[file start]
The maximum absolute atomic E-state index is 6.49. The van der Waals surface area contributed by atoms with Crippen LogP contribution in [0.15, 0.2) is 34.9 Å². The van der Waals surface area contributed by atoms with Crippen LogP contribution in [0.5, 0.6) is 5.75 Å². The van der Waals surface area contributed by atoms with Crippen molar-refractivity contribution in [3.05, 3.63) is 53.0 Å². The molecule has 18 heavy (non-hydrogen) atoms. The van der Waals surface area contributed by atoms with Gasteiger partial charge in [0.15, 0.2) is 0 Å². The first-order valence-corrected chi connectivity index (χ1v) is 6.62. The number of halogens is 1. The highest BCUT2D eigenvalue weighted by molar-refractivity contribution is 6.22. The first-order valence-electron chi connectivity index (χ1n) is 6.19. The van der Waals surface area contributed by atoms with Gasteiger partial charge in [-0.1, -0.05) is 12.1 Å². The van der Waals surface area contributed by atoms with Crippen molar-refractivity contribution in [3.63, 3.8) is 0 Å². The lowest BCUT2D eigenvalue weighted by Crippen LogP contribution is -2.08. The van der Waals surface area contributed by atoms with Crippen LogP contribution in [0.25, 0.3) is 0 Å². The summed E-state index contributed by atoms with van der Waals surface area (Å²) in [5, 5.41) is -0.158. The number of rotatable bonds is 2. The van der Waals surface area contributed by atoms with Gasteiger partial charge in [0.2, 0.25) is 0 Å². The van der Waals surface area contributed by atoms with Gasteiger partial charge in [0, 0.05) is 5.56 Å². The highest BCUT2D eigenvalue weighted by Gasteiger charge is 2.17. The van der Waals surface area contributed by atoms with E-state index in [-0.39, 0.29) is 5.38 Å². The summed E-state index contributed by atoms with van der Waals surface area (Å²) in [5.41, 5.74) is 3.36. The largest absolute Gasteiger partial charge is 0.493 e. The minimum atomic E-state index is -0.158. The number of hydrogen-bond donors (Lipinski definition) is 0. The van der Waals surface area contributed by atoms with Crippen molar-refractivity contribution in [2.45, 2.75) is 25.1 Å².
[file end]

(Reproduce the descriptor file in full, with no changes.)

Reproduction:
The maximum absolute atomic E-state index is 6.49. The van der Waals surface area contributed by atoms with Crippen LogP contribution in [0.15, 0.2) is 34.9 Å². The van der Waals surface area contributed by atoms with Crippen LogP contribution in [0.5, 0.6) is 5.75 Å². The van der Waals surface area contributed by atoms with Crippen molar-refractivity contribution in [3.05, 3.63) is 53.0 Å². The molecule has 18 heavy (non-hydrogen) atoms. The van der Waals surface area contributed by atoms with Gasteiger partial charge in [0.15, 0.2) is 0 Å². The first-order valence-corrected chi connectivity index (χ1v) is 6.62. The number of halogens is 1. The highest BCUT2D eigenvalue weighted by molar-refractivity contribution is 6.22. The first-order valence-electron chi connectivity index (χ1n) is 6.19. The van der Waals surface area contributed by atoms with Gasteiger partial charge in [-0.1, -0.05) is 12.1 Å². The van der Waals surface area contributed by atoms with Crippen molar-refractivity contribution in [3.63, 3.8) is 0 Å². The lowest BCUT2D eigenvalue weighted by Crippen LogP contribution is -2.08. The van der Waals surface area contributed by atoms with Crippen LogP contribution in [0.25, 0.3) is 0 Å². The summed E-state index contributed by atoms with van der Waals surface area (Å²) in [5, 5.41) is -0.158. The number of rotatable bonds is 2. The van der Waals surface area contributed by atoms with Gasteiger partial charge in [0.2, 0.25) is 0 Å². The van der Waals surface area contributed by atoms with Gasteiger partial charge in [0, 0.05) is 5.56 Å². The highest BCUT2D eigenvalue weighted by Gasteiger charge is 2.17. The van der Waals surface area contributed by atoms with E-state index in [-0.39, 0.29) is 5.38 Å². The summed E-state index contributed by atoms with van der Waals surface area (Å²) in [5.41, 5.74) is 3.36. The largest absolute Gasteiger partial charge is 0.493 e. The minimum atomic E-state index is -0.158. The number of hydrogen-bond donors (Lipinski definition) is 0. The van der Waals surface area contributed by atoms with Crippen molar-refractivity contribution in [2.45, 2.75) is 25.1 Å².